I enjoyed it immensely, flat-footed dialogue and implausible situations and all. Which doesn't stop me from believing that in its totality Secretariat is a work of creepy, half-hilarious master-race propaganda almost worthy of Leni Riefenstahl, and all the more effective because it presents as a family-friendly yarn about a nice lady and her horse.
    • 72 Metascore
    • 60 Andrew O'Hehir
    Offers an intriguing, and profoundly frustrating, view of the New York underground hero whose 1962 erotic fantasy "Flaming Creatures" paved the way for Andy Warhol, John Waters, the "queer cinema" explosion and pretty much anybody who's ever made a movie starring his friends in weird Salvation Army outfits.
    • 57 Metascore
    • 60 Andrew O'Hehir
    This is going to be a notorious film that young audiences will be daring themselves to see, but it's actually funnier, darker and more troubling before it turns into a carnival of repeated dismemberment.
    • 56 Metascore
    • 60 Andrew O'Hehir
    The second movie by "Being John Malkovich" writer Charlie Kaufman is even weirder than his first.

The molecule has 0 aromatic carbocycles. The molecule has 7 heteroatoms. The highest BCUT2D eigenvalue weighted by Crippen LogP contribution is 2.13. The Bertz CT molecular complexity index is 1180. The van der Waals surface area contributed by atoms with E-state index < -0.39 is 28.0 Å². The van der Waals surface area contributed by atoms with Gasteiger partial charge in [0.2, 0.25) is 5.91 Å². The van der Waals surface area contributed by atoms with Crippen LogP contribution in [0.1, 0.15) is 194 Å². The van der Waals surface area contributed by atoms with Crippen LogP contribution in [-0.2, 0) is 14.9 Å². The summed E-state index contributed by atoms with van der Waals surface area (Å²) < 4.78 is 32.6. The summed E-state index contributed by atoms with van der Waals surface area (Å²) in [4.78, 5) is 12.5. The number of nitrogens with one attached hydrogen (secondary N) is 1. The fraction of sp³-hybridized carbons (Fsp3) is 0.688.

• 59 Metascore
    • 60 Andrew O'Hehir
    It's an ambitious, uneven, surprisingly talky melodrama.
    • 76 Metascore
    • 60 Andrew O'Hehir
    Wild the movie has a curiously unsticky and unmemorable quality, as if it had melted along the journey, a Sierra Nevada snowball in the Mojave Desert. It has the same nearly invisible flaws as “Dallas Buyers Club,” Vallée’s last agreeable pop-anthropology fable of fall and redemption, but writ larger: It’s just that little bit prepackaged, it stands off from us a little too far. It wants us to feel, but not to feel anything dangerous.
    • 72 Metascore
    • 60 Andrew O'Hehir
    Aided by witty and understated work from Baldwin and Stewart and the capable direction of Glatzer and Westmoreland, Moore does her utmost to pull Still Alice toward the realm of meaningful social drama. Let’s put it this way: It’s a way better movie than it ought to be, but not good enough to escape its pulpy, mendacious roots.
    • 70 Metascore
    • 60 Andrew O'Hehir